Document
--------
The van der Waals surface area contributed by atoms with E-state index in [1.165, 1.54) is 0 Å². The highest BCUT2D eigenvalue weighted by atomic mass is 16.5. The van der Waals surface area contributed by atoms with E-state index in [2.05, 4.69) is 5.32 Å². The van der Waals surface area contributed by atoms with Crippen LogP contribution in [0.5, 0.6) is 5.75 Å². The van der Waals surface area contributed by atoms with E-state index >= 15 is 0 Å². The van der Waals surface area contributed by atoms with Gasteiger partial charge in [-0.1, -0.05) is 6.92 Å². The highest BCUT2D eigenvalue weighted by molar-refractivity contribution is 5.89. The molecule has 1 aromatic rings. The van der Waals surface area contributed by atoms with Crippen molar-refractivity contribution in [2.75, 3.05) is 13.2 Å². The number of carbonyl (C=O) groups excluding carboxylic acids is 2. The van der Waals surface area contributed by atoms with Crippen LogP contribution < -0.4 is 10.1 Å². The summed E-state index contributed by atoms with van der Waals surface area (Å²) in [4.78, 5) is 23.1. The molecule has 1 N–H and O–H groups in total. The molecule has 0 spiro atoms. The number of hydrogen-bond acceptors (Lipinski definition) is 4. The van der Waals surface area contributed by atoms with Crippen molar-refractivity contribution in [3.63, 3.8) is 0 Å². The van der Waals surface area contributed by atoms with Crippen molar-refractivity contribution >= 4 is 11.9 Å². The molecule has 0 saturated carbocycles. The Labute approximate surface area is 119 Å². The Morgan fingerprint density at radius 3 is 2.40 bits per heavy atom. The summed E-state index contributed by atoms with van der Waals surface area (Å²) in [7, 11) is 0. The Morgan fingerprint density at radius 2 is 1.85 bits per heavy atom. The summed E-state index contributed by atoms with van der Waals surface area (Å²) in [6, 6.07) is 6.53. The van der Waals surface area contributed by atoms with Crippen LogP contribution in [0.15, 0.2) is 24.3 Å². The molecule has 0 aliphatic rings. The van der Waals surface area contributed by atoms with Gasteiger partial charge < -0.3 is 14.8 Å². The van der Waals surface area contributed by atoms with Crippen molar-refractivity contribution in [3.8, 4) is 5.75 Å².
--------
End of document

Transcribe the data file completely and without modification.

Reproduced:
The van der Waals surface area contributed by atoms with E-state index in [1.165, 1.54) is 0 Å². The highest BCUT2D eigenvalue weighted by atomic mass is 16.5. The van der Waals surface area contributed by atoms with E-state index in [2.05, 4.69) is 5.32 Å². The van der Waals surface area contributed by atoms with Crippen LogP contribution in [0.5, 0.6) is 5.75 Å². The van der Waals surface area contributed by atoms with E-state index >= 15 is 0 Å². The van der Waals surface area contributed by atoms with Gasteiger partial charge in [-0.1, -0.05) is 6.92 Å². The highest BCUT2D eigenvalue weighted by molar-refractivity contribution is 5.89. The molecule has 1 aromatic rings. The van der Waals surface area contributed by atoms with Crippen molar-refractivity contribution in [2.75, 3.05) is 13.2 Å². The number of carbonyl (C=O) groups excluding carboxylic acids is 2. The van der Waals surface area contributed by atoms with Crippen LogP contribution < -0.4 is 10.1 Å². The summed E-state index contributed by atoms with van der Waals surface area (Å²) in [4.78, 5) is 23.1. The molecule has 1 N–H and O–H groups in total. The molecule has 0 spiro atoms. The number of hydrogen-bond acceptors (Lipinski definition) is 4. The van der Waals surface area contributed by atoms with Crippen molar-refractivity contribution in [3.63, 3.8) is 0 Å². The van der Waals surface area contributed by atoms with Crippen molar-refractivity contribution >= 4 is 11.9 Å². The molecule has 0 saturated carbocycles. The Labute approximate surface area is 119 Å². The Morgan fingerprint density at radius 3 is 2.40 bits per heavy atom. The summed E-state index contributed by atoms with van der Waals surface area (Å²) in [7, 11) is 0. The Morgan fingerprint density at radius 2 is 1.85 bits per heavy atom. The summed E-state index contributed by atoms with van der Waals surface area (Å²) in [6, 6.07) is 6.53. The van der Waals surface area contributed by atoms with Crippen LogP contribution in [0.15, 0.2) is 24.3 Å². The molecule has 0 aliphatic rings. The van der Waals surface area contributed by atoms with Gasteiger partial charge < -0.3 is 14.8 Å². The van der Waals surface area contributed by atoms with Crippen molar-refractivity contribution in [3.8, 4) is 5.75 Å².